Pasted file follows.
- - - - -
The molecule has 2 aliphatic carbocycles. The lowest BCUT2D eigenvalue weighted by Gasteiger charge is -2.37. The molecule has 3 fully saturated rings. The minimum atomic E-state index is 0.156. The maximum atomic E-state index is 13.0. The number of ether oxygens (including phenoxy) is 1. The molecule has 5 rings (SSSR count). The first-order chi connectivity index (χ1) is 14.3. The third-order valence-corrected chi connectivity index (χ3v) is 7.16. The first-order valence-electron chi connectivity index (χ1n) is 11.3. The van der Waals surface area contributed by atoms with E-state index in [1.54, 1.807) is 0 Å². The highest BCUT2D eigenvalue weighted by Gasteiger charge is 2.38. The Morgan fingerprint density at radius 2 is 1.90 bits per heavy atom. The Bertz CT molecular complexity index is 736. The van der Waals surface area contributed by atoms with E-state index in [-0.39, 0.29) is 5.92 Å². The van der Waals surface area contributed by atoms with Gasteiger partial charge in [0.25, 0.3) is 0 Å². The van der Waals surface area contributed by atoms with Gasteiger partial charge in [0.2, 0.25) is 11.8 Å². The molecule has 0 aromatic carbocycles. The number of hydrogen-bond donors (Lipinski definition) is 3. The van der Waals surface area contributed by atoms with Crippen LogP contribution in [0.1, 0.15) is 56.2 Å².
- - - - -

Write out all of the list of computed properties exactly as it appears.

The molecule has 2 aliphatic carbocycles. The lowest BCUT2D eigenvalue weighted by Gasteiger charge is -2.37. The molecule has 3 fully saturated rings. The minimum atomic E-state index is 0.156. The maximum atomic E-state index is 13.0. The number of ether oxygens (including phenoxy) is 1. The molecule has 5 rings (SSSR count). The first-order chi connectivity index (χ1) is 14.3. The third-order valence-corrected chi connectivity index (χ3v) is 7.16. The first-order valence-electron chi connectivity index (χ1n) is 11.3. The van der Waals surface area contributed by atoms with E-state index in [1.54, 1.807) is 0 Å². The highest BCUT2D eigenvalue weighted by Gasteiger charge is 2.38. The Morgan fingerprint density at radius 2 is 1.90 bits per heavy atom. The Bertz CT molecular complexity index is 736. The van der Waals surface area contributed by atoms with E-state index in [-0.39, 0.29) is 5.92 Å². The van der Waals surface area contributed by atoms with Gasteiger partial charge in [0.25, 0.3) is 0 Å². The van der Waals surface area contributed by atoms with Gasteiger partial charge in [0.2, 0.25) is 11.8 Å². The molecule has 0 aromatic carbocycles. The number of hydrogen-bond donors (Lipinski definition) is 3. The van der Waals surface area contributed by atoms with Crippen LogP contribution in [0.1, 0.15) is 56.2 Å².